In this case, we simply prepend the elements of the first list recursively to the second one (which’s then already concatenated with the rest of the first list):

def concat[A,B>:A]( lxs :Lst[A], lys :Lst[B] ) :Lst[B] = ( lxs, lys ) match { case ( Nl, ys ) => ys case ( x +: xs, ys ) => x +: concat( xs, ys ) }

#### flatten

We just saw how to concatenate two lists resulting into a single list. What about having more than two lists? Say we have a list of lists which elements should all be collected within a single list.You might see it as flattening the list of lists: the inner lists get dissolved within the outer one. Of course are the original lists not deconstructed! We wanna construct a new list, leaving the outer list as well as the inner lists untouched.

You might see the whole process as concatenating two lists repeatedly until all (inner) lists are concatenated:

def flatten[A]( xxs :Lst[Lst[A]] ) :Lst[A] = xxs match { case Nl => Nl case x +: xs => concat( x, flatten( xs ) ) }

## Sublists

As the last section within this episode, we’ll take a closer look at some functions which will deliver a certain sublist for a given list.

#### take

Imagine we need a function which just returns the first n elements of a given list. So clearly we need to give a number how many elements we wanna take from a given list and the list from which the elements are taken from:

val ints :Lst[Int] = 1 +: 2 +: 3 +: +: 4 +: 5 +: Nl ... val firstThree :Lst[Int] = take( 3, ints ) // >> 1 +: 2 +: 3 +: Nl ... val moreThanExists :Lst[Int] = take( 10, ints ) // >> 1 +: 2 +: 3 +: +: 4 +: 5 +: Nl ... val nope = take( 0, ints ) // => Nl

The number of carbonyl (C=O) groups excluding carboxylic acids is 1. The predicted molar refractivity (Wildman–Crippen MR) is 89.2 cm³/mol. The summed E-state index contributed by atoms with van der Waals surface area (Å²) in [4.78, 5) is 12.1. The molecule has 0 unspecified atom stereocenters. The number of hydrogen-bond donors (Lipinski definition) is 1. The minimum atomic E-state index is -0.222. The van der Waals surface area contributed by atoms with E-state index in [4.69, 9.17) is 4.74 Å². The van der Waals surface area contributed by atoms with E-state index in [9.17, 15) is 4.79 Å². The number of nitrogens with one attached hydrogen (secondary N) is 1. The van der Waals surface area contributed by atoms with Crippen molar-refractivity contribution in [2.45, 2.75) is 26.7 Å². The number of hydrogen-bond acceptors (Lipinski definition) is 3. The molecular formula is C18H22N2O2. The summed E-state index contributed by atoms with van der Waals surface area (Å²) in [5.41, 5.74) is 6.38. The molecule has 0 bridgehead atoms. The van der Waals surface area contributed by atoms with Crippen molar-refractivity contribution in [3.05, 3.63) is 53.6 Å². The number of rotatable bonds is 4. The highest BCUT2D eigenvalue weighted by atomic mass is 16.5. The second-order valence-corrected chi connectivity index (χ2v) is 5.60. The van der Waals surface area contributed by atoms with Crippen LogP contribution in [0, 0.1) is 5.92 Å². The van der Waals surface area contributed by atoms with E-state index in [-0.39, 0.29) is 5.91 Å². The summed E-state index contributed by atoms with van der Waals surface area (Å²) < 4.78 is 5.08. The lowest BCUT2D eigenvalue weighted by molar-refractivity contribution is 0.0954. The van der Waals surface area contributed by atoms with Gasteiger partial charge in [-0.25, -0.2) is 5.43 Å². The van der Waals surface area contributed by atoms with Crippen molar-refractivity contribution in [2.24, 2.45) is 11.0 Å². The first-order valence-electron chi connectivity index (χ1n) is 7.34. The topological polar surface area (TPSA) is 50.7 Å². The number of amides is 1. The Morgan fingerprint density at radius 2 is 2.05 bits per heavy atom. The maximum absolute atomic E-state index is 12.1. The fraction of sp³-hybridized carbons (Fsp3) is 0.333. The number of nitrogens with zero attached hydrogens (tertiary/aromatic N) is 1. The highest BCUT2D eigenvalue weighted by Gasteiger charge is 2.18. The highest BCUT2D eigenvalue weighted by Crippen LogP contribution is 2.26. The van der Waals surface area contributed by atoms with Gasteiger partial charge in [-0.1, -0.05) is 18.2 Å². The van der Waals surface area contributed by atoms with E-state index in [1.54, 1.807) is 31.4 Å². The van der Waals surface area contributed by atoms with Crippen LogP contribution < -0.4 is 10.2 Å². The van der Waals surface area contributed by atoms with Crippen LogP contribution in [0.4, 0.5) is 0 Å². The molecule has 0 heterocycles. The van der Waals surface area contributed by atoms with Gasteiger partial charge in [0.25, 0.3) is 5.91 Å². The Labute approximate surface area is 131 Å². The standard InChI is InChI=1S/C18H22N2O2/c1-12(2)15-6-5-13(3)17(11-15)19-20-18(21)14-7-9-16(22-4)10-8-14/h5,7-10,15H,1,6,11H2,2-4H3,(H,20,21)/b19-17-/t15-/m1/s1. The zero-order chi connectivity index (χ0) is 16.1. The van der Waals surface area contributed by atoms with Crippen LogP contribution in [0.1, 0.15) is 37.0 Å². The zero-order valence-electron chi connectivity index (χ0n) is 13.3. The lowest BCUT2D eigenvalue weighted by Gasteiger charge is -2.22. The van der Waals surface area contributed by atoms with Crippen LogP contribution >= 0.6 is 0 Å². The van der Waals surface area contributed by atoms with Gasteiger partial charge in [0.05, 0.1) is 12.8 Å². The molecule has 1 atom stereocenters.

Let’s try to split the problem into some simpler sub problems, once more: first, if we want to take some elements from the empty list, we surely can’t deliver anything else as the empty list itself. second, if we want to take zero elements from any given list, we again receive only the empty list. Finally, if we want an arbitrary number from a non-empty list, we just deliver the first element of the list and take a a decremented number of elements from the rest of the list:

def take[A]( count :Int, lst :Lst[A] ) :Lst[A] = ( count, lst ) match { case ( _ , Nl ) => Nl case ( 0 , _ ) => Nl case ( i, a +: as ) => a +: take( i-1, as ) }

#### drop

This one is just the opposite of function *take*. this time we don’t wanna take the first n elements but drop them, resulting into a list with all elements but the first n ones.

The cases here are almost the same: droping from an empty list results into an empty list. Second, dropping zero elements from a given list just result into that list. And finally, dropping an arbitrary number of elements from a given list is just omitting the head of the list and dropping a decremented number from the rest of the list:

def drop[A]( count :Int, lst :Lst[A] ) :Lst[A] = ( count, lst ) match { case ( _ , Nl ) => Nl case ( 0 , as ) => as case ( i, a +: as ) => drop( i-1, as ) }

#### splitAt